CHRISTMAS is a comin’, and with it the fat chap with the white beard and sack, delivering gifts for lucky recipients of all ages who will have made their “wish list” known to family, friends, and everyone else within hailing distance. My guess is that the most “wishable” item on many lists will be a new mobile phone, for it has now become painfully obvious, to one particular jaundiced onlooker at least, that civilisation as we know it could not possibly function without this blight on the 21st century.

I have been critical of mobiles in a previous column, but the subsequent time span has seen an alarming increase in their use, so much so that it is now impossible to go anywhere, anytime, without seeing someone talking into one or eagerly texting, and I’m not solely discussing idiots who blatantly ignore the ban on using them while driving.

Now before anyone bothers to contact this publication to point out, forcibly no doubt, that I must be a sad old git to be irritated by people using a mobile, especially as they are causing harm to no-one, nor inconveniencing anyone, unless they are using one while driving. Furthermore, they cannot be accused of doing anything unlawful, unless, of course, they are negotiating the sale or purchase of illegal substances, for which a mobile seems an absolute necessity.

And yes, I am aware that they can mean the difference between life and death following an accident, when it is vital to call emergency services. Similarly, vulnerable youngsters are given one so they can stay in contact with anxious parents when they venture into the world alone, or with fellow adolescents. In such cases, I concede that mobiles have their uses. It’s all the numerous other times that get my goat, when I begin to doubt my own sanity, let alone that of the people involved.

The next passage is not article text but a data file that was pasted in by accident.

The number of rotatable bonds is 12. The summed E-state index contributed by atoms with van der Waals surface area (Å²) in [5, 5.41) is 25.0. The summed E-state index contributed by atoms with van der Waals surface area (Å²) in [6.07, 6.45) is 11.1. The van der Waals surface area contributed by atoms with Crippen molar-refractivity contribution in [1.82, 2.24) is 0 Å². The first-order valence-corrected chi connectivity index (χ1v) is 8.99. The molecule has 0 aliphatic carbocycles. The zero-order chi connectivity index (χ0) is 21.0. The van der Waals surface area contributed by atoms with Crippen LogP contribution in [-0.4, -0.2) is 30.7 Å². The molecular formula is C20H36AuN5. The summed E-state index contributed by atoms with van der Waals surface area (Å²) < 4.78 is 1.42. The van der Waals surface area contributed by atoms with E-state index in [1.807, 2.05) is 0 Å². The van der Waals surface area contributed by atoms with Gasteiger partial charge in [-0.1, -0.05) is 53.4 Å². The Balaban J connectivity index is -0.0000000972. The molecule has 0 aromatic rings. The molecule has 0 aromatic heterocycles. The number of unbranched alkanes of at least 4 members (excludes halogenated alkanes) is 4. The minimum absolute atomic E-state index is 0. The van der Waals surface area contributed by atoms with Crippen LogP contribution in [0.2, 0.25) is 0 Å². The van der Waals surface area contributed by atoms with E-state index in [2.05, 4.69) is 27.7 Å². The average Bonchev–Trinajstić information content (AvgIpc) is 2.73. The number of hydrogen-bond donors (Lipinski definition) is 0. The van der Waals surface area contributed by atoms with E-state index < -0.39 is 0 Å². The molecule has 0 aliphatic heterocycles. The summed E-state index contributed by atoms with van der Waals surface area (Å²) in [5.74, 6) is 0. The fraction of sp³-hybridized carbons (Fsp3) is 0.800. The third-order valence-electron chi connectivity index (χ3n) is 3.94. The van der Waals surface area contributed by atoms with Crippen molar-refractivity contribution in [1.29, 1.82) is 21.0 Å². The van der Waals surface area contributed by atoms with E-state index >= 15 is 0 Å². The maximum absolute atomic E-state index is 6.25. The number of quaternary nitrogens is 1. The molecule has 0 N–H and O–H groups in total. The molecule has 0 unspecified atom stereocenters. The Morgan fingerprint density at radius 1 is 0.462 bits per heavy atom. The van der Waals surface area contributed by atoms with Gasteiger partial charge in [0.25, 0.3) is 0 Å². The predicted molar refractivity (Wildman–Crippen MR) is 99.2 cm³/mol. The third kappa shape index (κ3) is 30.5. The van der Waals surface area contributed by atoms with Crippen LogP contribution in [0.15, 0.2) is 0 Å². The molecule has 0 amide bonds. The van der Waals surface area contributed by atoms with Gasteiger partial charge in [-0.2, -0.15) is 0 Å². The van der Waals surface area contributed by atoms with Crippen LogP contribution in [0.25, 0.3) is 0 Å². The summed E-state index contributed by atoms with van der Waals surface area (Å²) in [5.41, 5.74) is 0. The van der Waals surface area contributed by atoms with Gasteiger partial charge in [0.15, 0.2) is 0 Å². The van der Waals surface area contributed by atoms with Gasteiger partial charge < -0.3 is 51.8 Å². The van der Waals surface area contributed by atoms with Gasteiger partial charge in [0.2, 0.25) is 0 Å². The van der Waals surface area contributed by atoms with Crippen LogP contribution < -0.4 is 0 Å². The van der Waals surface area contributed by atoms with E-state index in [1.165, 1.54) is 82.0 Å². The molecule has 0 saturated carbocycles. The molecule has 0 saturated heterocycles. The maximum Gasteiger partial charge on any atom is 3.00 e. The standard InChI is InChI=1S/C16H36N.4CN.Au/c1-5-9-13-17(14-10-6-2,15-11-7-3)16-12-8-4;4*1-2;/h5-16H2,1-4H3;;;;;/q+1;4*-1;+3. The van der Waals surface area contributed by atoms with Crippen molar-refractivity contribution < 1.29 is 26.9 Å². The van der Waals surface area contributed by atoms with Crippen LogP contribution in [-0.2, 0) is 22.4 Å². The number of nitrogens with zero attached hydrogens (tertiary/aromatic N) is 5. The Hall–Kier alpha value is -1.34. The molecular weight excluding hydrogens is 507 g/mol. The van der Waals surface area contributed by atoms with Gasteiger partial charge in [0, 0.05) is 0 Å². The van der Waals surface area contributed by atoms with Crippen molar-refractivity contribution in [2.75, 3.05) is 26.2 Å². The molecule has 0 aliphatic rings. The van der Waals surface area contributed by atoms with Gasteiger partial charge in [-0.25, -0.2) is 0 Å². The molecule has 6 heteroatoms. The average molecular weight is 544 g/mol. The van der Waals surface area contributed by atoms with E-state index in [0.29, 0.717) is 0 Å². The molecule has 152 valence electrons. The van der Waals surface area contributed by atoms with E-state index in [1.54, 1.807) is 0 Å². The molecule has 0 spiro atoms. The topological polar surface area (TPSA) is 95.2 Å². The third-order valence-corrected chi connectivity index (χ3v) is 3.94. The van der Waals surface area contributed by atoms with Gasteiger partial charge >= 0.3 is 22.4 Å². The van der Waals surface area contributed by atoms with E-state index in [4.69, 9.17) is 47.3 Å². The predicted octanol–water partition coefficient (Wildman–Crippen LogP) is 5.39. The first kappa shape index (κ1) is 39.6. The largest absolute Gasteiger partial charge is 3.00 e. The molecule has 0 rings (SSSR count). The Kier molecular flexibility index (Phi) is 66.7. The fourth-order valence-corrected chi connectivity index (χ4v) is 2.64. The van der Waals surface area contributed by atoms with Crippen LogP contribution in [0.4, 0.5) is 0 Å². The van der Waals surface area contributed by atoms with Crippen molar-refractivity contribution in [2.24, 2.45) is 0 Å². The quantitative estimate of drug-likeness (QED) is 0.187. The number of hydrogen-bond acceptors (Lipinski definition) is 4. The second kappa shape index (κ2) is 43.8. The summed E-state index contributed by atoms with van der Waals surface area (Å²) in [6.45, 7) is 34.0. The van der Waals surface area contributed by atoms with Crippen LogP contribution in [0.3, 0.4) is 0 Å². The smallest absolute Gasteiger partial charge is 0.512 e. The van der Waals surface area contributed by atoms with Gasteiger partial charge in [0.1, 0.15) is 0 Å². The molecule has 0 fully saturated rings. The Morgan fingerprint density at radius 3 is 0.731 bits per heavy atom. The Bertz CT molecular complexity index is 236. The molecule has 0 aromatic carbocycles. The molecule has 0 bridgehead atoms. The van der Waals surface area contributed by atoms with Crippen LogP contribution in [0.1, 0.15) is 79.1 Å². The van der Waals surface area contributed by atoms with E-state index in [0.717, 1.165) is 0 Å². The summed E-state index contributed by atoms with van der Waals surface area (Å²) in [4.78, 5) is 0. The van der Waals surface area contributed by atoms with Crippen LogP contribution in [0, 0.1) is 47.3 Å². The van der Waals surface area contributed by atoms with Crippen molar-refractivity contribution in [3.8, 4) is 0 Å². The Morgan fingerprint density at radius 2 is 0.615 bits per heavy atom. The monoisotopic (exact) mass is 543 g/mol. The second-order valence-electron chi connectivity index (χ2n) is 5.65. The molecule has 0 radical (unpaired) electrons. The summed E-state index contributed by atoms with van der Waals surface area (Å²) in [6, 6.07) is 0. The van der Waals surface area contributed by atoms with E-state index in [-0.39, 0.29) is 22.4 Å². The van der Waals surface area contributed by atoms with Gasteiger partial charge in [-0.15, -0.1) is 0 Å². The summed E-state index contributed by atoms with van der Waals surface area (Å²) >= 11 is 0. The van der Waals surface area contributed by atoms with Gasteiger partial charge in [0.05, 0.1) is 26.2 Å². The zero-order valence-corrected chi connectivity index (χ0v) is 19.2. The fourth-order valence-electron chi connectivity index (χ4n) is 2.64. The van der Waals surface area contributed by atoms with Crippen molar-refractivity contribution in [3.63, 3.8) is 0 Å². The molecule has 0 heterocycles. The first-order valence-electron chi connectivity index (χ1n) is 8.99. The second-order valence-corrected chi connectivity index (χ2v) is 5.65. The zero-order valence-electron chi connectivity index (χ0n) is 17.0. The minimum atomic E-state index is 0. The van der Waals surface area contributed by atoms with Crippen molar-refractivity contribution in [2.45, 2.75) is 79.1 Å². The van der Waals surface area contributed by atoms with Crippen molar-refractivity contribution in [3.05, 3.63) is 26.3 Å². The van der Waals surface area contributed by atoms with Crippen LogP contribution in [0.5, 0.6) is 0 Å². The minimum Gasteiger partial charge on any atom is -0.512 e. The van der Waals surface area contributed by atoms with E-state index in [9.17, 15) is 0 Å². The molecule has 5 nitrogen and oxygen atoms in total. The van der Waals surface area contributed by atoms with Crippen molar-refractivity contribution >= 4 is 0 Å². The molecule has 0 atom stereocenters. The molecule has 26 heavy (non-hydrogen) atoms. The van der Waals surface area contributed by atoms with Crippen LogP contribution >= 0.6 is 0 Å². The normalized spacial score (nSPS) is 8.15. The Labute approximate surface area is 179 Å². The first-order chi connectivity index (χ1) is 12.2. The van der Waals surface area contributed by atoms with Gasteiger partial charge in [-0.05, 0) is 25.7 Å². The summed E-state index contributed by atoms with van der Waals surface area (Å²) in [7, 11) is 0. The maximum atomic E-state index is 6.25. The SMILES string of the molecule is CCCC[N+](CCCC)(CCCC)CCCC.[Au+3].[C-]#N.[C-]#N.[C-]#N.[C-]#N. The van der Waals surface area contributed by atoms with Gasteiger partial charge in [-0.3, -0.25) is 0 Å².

For example, why would anyone wander round a supermarket, yapping into a mobile, waving their free arm about to emphasise a point, as if the person to whom they were talking was standing before them? I’ve lost count of the number of times I have witnessed that scenario. And how about the endless stream of humanity, trundling along, talking into phones, oblivious to events around them. One clown walked virtually under the wheels of my van as I drove up Chorley Old Road and responded with a string of obscenities when I sounded my horn. Luckily for him I always drive at a sedate pace, otherwise we would have been using his damned mobile to summon an ambulance.

The thought has crossed my mind that were L.S. Lowry still around, painting his quaint “matchstalk” images of humanity, the majority would be portrayed with one arm bent, holding a mobile to their ear. That is how daft the situation has become, and the equipment is becoming more and more sophisticated, with, I believe, facilities to take photos, send and receive e-mails, listen to music and God knows what else. The time can’t be far off when they dispense a sandwich on request. Beam me up, Scotty.